Cartoon of the Week

For Peanuts fans, from Let's Be Friends Again.

Superman at USA Today

USA Today newspaper will be featuring the Superman feature from DC's WEDNESDAY COMICS every Wednesday during it's 13 week run. The first two episodes can be viewed at: The art by Lee Bermejo is stunning, and much more detailed than I'm used to seeing in the traditional newspaper comics (which I stopped paying attention to aeons ago). I wasn't sure what to make of the script by John Arcudi after Week One (Superman stops an alien from wrecking the city and learns that he's from Krypton). It gets better in Week Two where Superman seeks advice and comment from Batman, who is impatient, opinionated, and surly (not a good look for him).

I've Been Going A Little BATS Lately, Part 2

RED ROBIN #2 by Chris Yost and Ramon Bachs . . . . . Based on a satisfactory experience with the 3 titles I've sampled so far I've decided to explore the Batman: Reborn titles a little further, continuing with this one which I picked up without benefit of reading Issue #1 for two main reasons: 1) It's a Batman-related book, and; 2) I like the cover art, a two-sided light/dark view of Robin/Red Robin descending from a spire into battle - - obviously symbolic since neither event occurs within the book but it's a nice touch - - as if to imply that the main character is going through some internal conflict with two separate directions/choices. Indeed he is, and you can pick up the story and still enjoy this book without having benefit of reading Issue #1. It worked for me. It's a good, fast-paced story with some keen insights into how calculating Tim Drake has grown/become. If only he could confirm that he made the right decision to bolt and run from the W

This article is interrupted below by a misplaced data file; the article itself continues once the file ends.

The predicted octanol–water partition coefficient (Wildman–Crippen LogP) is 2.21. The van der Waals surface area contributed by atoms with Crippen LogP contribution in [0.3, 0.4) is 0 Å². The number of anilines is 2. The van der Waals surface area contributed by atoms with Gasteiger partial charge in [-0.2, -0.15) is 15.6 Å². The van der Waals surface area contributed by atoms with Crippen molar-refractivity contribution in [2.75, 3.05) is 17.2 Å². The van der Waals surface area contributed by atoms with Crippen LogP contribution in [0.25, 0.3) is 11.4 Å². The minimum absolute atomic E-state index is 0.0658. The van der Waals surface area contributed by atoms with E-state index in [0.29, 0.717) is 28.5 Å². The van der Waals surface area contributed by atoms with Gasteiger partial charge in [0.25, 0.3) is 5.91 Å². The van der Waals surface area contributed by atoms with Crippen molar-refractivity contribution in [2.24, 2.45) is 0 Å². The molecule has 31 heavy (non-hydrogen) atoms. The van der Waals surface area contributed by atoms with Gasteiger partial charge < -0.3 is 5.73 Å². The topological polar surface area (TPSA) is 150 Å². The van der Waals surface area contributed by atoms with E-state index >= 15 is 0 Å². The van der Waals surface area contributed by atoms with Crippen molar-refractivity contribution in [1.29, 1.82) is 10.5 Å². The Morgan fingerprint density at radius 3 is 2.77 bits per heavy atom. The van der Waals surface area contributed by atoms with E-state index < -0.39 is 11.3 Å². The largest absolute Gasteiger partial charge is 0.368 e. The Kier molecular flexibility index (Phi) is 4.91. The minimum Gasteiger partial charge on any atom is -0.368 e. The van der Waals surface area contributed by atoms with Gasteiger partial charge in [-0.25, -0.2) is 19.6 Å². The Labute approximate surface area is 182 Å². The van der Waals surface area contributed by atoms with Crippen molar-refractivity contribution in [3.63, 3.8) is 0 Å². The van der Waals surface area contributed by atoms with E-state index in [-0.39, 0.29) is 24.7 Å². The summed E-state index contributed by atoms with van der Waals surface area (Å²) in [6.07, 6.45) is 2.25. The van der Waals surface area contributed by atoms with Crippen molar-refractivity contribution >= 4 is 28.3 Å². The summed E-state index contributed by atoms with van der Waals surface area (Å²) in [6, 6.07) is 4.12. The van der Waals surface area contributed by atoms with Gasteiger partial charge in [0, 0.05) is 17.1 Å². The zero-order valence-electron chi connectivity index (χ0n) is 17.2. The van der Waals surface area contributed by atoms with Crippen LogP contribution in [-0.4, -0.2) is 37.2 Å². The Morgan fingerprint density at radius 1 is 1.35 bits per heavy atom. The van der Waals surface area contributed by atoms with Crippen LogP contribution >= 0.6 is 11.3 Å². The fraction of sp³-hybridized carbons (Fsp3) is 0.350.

Shane's Number Ones! - June 2009

I probably won't be discussing the Marvel previews anymore--I just don't have the time, and I also don't pay enough attention to Marvel to really do it justice, so if any of you wanted to focus on that, please, feel free.  I'll probably get around to the independents at some point, though. For the moment, however, I wanted to take a look at some of the number ones that I've read recently.  I got my June shipment about a week or so ago (for my July and future orders I've switched to bi-weekly, but June was monthly), and there were quite a few new titles there, so I figured I should give them a basic rundown, in case any of you were interested. Dead Run #1 (of 4) - BOOM! Studios Oh, how I wish that this was an ongoing series (and I even thought that it was, before this issue came out).  Anyway, a quick comparison, so that you get a sense of the story--Mark Millar's Old Man Logan story in Wolverine?  How he and Hawkeye basically take a road trip through a dange